Opus X BBMF Maduro. Tatuaje T110′s. Well-aged Padróns. Original-release Padilla Miami 8 & 11′s. Various regional-release (ahem) “contraband” cigars. These are all smokes we might consider “special occasion cigars”.
These are but a few of the cigars I may never smoke, though they slumber comfortably in my humidor. Which begs the question: “Why in the world would anyone hold on to cigars he has no intention of smoking?” Pondering this always makes my head spin.
On one hand, we’re not promised tomorrow. Some once said we should “live every day like it’s going to be our last,” because we’re living on “borrowed time.” You know, Carpe Diem and all that. In other words, don’t waste your time hoarding cigars, because you may not live to smoke them. Besides, cigars are for smoking, not for being conspicuously displayed in a humidor…right? Why save cigars for a special occasion? Why not turn a regular day into a special occasion with a terrific rare cigar?
On the other hand, isn’t it appropriate to save your truly rare treats for truly rare occasions? You wouldn’t break out the vintage champagne to celebrate some mundane victory, would you? Nor should an extremely precious vitola be smoked on some mundane afternoon, or after a mundane meal…right?
I acknowledge that, on some level, fear is at play. Fear that I’ll never smoke that cigar. Fear that I will smoke it and hate it. Fear that I’ll smoke it in the wrong setting and be disappointed by what could have been. Fear that I’ll enjoy it immensely, but never have another.
All of which forces the conclusion that there’s no right or wrong answer. Every factor in the equation is relative…the cigars, the cigar smoker, and the given occasions one deems appropriate for torching such rarities.
What special cigars do you have tucked away? Are you planning on smoking them? If so, will they serve to punctuate a memorable moment? Or will the cigars themselves be the focus of the moment?
Cigars are, by nature, delicate objects. They are a hand-made product, and one made from a delicate plant. It’s one of the reasons most premium cigars are wrapped in cellophane; it protects the wrapper leaf and helps maintain moisture during shipping. Today I’m going to address some issues that surround shipping cigars, and resting cigars after shipment to ensure the optimal smoking experience. If you’re like most cigar smokers and order cigars online, the question is: Will the cigars be fresh when they arrive? They should be, since cigars can survive almost a month in their boxes or bundles under normal conditions.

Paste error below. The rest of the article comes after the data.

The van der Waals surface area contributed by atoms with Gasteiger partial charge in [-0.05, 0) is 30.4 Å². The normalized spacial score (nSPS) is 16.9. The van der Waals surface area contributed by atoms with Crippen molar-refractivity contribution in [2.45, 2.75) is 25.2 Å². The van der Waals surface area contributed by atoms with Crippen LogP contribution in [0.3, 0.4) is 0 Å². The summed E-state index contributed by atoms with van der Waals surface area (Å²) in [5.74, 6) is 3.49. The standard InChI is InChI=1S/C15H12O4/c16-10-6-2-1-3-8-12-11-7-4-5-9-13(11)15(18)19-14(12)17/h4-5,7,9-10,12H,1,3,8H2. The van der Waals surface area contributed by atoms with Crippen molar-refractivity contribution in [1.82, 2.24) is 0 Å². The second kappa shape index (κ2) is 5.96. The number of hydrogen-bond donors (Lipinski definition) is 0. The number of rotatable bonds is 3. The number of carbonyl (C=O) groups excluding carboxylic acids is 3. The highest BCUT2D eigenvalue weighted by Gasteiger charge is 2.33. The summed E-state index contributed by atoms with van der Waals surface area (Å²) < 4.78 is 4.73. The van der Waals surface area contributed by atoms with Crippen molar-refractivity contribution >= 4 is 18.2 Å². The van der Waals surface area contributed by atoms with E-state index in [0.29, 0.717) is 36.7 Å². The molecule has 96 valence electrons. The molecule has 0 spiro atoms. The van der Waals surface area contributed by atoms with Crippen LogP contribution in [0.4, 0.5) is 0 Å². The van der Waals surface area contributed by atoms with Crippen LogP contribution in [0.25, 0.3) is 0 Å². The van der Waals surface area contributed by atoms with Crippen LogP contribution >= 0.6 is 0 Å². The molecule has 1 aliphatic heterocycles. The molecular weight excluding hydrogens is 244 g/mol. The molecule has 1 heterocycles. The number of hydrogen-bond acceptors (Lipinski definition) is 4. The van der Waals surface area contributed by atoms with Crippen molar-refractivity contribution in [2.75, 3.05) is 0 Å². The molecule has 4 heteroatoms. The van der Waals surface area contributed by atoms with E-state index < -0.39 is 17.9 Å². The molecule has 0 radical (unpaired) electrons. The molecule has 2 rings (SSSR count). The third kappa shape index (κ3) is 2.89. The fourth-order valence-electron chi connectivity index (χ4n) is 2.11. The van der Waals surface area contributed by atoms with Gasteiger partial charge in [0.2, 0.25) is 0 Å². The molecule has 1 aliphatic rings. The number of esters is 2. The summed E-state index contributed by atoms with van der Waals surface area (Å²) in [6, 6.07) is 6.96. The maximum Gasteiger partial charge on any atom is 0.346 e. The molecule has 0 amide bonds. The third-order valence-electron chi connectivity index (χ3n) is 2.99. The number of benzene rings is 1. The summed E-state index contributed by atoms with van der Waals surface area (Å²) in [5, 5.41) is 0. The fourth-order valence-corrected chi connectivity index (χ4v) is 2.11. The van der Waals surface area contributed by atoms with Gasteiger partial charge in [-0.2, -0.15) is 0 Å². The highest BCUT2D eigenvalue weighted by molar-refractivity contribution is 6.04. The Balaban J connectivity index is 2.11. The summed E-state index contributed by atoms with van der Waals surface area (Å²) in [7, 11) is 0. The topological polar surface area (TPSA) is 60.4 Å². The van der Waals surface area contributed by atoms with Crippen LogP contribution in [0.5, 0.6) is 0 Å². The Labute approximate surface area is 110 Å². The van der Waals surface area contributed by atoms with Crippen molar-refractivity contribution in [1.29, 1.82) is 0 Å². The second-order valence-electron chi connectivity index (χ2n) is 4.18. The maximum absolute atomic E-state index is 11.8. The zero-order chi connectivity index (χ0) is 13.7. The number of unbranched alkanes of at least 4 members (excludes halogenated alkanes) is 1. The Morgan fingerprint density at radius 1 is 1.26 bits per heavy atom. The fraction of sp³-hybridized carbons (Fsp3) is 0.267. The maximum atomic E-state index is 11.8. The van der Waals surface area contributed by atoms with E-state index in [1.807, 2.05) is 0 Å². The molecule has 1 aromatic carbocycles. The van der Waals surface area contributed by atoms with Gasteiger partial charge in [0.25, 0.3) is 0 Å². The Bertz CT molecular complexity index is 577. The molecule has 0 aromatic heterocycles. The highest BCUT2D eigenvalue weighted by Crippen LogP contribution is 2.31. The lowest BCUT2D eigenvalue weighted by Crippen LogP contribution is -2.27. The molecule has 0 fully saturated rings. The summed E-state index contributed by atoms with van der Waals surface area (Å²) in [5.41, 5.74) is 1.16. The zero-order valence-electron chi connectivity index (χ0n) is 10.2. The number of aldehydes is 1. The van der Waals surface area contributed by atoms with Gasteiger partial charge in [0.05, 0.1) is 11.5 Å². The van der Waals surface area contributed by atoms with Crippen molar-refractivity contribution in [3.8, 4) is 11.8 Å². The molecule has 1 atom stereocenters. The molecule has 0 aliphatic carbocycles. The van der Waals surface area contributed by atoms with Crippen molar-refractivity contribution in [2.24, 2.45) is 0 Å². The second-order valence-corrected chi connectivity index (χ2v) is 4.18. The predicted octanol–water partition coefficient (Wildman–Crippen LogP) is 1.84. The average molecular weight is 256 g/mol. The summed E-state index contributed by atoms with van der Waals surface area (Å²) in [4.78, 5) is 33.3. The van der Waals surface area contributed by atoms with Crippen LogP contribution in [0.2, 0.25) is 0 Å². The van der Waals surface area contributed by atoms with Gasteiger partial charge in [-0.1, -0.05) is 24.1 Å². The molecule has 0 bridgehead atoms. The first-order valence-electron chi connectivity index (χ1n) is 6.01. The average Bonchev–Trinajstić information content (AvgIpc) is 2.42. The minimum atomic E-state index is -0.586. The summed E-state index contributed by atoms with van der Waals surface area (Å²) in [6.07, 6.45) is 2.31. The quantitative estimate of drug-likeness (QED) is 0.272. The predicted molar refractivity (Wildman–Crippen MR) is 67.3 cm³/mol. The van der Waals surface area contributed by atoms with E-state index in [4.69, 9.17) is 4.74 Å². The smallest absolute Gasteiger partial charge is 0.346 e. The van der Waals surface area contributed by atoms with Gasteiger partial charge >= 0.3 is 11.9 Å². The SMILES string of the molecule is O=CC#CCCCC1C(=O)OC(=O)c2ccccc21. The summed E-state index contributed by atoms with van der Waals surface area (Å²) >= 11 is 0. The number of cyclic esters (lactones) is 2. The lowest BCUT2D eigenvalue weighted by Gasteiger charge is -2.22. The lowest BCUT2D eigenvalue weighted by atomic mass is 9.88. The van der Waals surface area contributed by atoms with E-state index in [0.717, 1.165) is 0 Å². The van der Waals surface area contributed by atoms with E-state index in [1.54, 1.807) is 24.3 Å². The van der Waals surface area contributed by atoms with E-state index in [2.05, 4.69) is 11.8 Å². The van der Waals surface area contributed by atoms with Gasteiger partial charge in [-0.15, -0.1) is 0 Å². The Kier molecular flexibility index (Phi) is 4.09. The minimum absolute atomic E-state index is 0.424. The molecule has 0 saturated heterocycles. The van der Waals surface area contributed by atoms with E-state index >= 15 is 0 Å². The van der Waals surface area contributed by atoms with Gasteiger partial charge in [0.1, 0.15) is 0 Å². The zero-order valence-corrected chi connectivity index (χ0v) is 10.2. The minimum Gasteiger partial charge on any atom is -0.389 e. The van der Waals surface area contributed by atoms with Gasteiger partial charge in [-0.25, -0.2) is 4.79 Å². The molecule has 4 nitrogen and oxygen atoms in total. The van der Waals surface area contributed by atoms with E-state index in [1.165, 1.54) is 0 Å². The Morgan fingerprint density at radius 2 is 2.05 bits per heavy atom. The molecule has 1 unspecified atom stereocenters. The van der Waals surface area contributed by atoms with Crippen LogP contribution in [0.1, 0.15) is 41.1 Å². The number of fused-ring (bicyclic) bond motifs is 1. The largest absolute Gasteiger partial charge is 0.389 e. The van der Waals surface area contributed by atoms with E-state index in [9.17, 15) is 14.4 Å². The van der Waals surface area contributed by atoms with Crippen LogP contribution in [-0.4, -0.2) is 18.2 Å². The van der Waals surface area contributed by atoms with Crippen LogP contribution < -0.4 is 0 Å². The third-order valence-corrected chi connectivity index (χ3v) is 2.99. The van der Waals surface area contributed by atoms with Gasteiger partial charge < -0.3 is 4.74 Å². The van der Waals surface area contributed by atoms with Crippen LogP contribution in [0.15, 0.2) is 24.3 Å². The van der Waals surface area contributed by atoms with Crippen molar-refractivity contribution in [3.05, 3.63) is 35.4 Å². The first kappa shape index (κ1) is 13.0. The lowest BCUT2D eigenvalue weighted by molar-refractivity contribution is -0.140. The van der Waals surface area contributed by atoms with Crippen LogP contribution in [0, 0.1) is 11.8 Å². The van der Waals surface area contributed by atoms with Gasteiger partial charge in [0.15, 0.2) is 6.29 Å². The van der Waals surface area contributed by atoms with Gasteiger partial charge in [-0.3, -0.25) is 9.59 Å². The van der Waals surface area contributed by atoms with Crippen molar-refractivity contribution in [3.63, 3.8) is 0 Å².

The other question is, should you smoke one of your newly-arrived cigars right away? Sure, but it might be better to give your new arrivals a chance to “settle.” Most cigars are, indeed, ready to smoke right out of their factory packaging. But whether you bought them online or at a local cigar store, handmade cigars tend to taste and burn better after at least a few days in your home cigar humidor.
Honestly, I’ve never really understood why cigars seem to taste better after a little nap time in the humi. Maybe it’s just psychological, but they do, and many cigar smokers agree. That said, it’s the “burn better” aspect, whereby, resting cigars may have a more noticeable effect. It might be that some extra moisture accrued in the cigars during shipping. If that’s so, the cigars may burn irregularly. Giving them a chance to “breathe” in a space where they’re not so tightly packed appears to help. Moreover, the cedar in your humidor absorbs some of that extra moisture.
So, the next time you open a fresh box of cigars, give ‘em a break. They’ve traveled a long way to get to you, and resting cigars a little before lighting-up will do both of you some good.